Outraging public decency
|This section requires expansion. (February 2011)|
- The act was of such a lewd character as to outrage public decency; this element constituted the nature of the act which had to be proved before the offence could be established, and
- it took place in a public place and must have been capable of being seen by two or more persons who were actually present, even if they had not actually seen it.
Notable Criminal Prosecutions
The Foetus Earrings Case
In December 1987, artist Rick Gibson exhibited a pair of earrings made with freeze-dried human foetuses at the Young Unknowns Gallery in south London, England. On Thursday, 3 December 1987, the sculpture was seized by the Metropolitan Police Service.
On Monday, 11 April 1988, on the advice of the Crown Prosecution Service, Gibson and the gallery owner, Peter Sylveire, were formally charged with the common law offences of exhibiting a public nuisance and outraging public decency. This was the first occasion on which a charge of outraging public decency had been preferred in over 80 years. 
The trial started on Monday, 30 January 1989 at the Old Bailey in central London. The judge was Brian Smedley, Michael Worsley was the prosecuting barrister, and Geoffrey Robertson and Francis Irwin were the defence barristers. On 6 February 1989, the charge of public nuisance was dismissed.
A point of law was taken by the defence; that the common law offence of outraging public decency was no longer known in law, so long after the last occasion on which it had been preferred. The judge ruled that a common law offence could still be preferred, no matter how long the hiatus, provided the facts fitted the offence.
On Tuesday, 9 February 1989, a jury found Gibson and Sylveire guilty of outraging public decency. Gibson was fined £500 and Sylveire was fined £300.
An appeal by the defence, on the point of the validity of the count of outraging public decency, was dismissed by the Court of Appeal who upheld the trial judge's ruling and went some way to re-stating the law in this area.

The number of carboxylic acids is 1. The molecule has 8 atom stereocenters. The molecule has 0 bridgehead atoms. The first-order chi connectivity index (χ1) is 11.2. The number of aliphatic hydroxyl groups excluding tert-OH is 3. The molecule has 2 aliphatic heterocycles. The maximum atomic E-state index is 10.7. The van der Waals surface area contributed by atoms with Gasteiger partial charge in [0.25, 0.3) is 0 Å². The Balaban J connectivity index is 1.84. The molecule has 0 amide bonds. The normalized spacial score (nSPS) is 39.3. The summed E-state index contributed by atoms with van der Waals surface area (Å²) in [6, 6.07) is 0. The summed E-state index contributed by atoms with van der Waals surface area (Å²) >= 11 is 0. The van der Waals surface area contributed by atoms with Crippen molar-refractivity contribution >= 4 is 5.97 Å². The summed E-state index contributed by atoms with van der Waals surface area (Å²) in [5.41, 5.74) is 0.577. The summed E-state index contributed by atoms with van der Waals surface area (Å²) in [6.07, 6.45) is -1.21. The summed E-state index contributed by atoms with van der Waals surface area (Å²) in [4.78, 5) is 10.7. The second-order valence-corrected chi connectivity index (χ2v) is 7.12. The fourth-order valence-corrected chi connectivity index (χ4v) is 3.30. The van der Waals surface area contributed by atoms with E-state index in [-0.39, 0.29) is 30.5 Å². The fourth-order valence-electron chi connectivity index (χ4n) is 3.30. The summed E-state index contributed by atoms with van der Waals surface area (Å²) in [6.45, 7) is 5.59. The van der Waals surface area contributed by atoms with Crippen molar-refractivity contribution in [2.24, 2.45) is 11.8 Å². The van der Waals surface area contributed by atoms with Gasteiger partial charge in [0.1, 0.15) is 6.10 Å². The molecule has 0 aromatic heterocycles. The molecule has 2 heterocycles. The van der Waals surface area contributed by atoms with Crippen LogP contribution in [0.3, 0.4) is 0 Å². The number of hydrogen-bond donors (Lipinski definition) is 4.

- Halsbury's Laws of England 5th edition, volume 26, paragraph 717
- "Simplification of Criminal Law: Public Nuisance and Outraging Public Decency (Consultation Paper No 193)". Law Commission. Retrieved 14 July 2011.
-  EWCA Crim 2062,  QB 224 para 21 (CA)
- Common Law Offences Charged and Reaching a first hearing in Magistrates' Courts, Crown Prosecution Service
- Fletcher, David (5 December 1987), "8-week foetuses used to make pendant earrings", Daily Telegraph (London, United Kingdom): 3
- "Artist charged over foetuses", Daily Telegraph (London, United Kingdom), 11 March 1988: 2
- Bowcott, Owen (31 January 1989), "Artistic merit defence ‘should be open to foetus earring pair’", The Guardian (London, United Kingdom): 2
- Mills, Heather (31 January 1989), "‘Foetuses as art’ case hinges on common law", The Independent (London, United Kingdom): 3
- Mills, Heather (1 February 1989), "Foetal jury told to decide ‘decency’", The Independent (London, United Kingdom): 3
- Weeks, John (1 February 1989), "Foetus earrings ‘an outrage’", Daily Telegraph (London, United Kingdom): 3
- Wolmar, Christian (7 February 1989), "Nusiance charge in foetus case dismissed", The Independent (London, United Kingdom): 3
- Mills, Heather (10 February 1989), "Artist and curator fined for display of foetus earrings", The Independent (London, United Kingdom): 3
- Lister, David (10 February 1989), "Gallery has history of artistic controversy", The Independent (London, United Kingdom): 3
- Bowcott, Owen (10 February 1989), "Foetus artist fined £500 for sculpture", The Guardian (London, United Kingdom): 3
- Weeks, John (10 February 1989), "Art pair fined over foetus earrings", The Daily Telegraph (London, United Kingdom): 3
- "Foetus earrings outraged decency", The Times (London, United Kingdom), 10 February 1989: 3
- R v Gibson and another. Court of Appeal, Criminal Division. 1 All ER 439,  2 QB 619,  3 WLR 595,  Crim LR 738, 91 Cr App Rep 341, 155 JP 126.